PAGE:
That’s plain hokum. It’s an old political trick. “If you can’t convince them, confuse them.” But this time it won’t work.

In December 1948 the saying appeared in a newspaper review of the movie ‘Sealed Verdict’. The reviewer found the treatment of international law in the film implausible:[ref] 1948 December 17, Rochester Democrat and Chronicle, “Ray Milland at Paramount in ‘Sealed Verdict'”, Quote Page 18, Column 3, Rochester, New York. (Old Fulton)[/ref]

It would seem that Hollywood, like so many others, has yet to solve this question of International law for itself and its policy in this film, as a consequence seems to be, if you can’t convince ’em, confuse ’em. If you don’t mind coming away somewhat muddled over the mumbo-jumbo of the “Sealed Verdict” message, you’ll probably be amply rewarded with the myriad plots and counterplots which are its substitute.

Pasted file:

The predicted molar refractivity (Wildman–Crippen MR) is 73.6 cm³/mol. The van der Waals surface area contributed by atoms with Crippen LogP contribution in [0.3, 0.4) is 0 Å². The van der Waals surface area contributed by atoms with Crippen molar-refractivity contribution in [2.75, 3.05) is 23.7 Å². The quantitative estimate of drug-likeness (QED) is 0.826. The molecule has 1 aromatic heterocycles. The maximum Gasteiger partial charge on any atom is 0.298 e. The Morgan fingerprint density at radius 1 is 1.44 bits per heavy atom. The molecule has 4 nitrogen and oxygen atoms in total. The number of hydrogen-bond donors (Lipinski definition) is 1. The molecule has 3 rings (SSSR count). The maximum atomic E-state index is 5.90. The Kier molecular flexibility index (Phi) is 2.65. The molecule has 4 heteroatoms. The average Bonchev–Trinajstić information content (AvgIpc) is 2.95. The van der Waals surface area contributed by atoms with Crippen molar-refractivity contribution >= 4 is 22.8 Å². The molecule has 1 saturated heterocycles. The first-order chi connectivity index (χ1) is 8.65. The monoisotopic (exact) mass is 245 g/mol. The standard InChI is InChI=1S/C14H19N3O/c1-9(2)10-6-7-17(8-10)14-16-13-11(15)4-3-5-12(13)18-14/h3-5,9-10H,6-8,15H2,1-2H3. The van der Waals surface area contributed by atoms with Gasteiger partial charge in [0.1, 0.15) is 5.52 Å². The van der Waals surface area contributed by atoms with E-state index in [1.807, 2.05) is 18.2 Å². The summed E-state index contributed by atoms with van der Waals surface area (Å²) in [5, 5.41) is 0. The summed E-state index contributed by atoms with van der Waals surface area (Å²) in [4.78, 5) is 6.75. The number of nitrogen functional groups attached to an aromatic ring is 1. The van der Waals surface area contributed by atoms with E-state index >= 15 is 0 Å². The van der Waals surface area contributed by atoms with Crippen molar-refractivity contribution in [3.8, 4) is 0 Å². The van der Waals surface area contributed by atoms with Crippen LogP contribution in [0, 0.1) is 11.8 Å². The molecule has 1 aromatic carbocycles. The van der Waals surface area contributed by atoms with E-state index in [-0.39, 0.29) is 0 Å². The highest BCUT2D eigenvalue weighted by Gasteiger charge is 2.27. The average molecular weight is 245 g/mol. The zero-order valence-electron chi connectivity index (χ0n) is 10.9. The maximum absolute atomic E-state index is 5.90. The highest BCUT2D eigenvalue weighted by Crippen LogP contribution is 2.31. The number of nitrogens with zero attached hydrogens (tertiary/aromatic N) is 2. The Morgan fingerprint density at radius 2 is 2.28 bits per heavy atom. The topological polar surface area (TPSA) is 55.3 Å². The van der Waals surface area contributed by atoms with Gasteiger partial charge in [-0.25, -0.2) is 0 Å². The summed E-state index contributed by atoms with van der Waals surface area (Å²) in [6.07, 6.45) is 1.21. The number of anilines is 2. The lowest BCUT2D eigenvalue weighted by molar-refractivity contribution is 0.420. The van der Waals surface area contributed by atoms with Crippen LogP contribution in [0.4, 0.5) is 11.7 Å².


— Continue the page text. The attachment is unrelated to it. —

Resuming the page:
In 1958 the Chicago Tribune published a profile of Fred Gymer who created a business by publishing parody slogans subverting conventional inspirational adages:[ref] 1958 January 5, Chicago Daily Tribune, “You, Too, Can Write a Motto”, Quote Page C27, Column 1, Chicago, Illinois. (ProQuest)[/ref]

Why not kid the pants off the stuffed shirts, he asked himself? Give them their mottoes—cynical, sarcastic mottoes poking fun at pompous testimonials for hard work and success: “Flattery Will Get You Somewhere, Start Talking”; “This Job Is More Fun than Making Money”; “With Better Management Here, We Could Have Longer Coffee Breaks.” Thus the Let’s Have Better Mottoes association was born. …


In 1959 a columnists suggested that the some makers of automobile tires were following the maxim to sell their products:[ref] 1959 February 25, Big Spring Daily Herald, Ted’s Tire Talk by Ted Phillips Quote Page 7, Column 1, Big Spring, Texas. (NewspaperArchive)[/ref]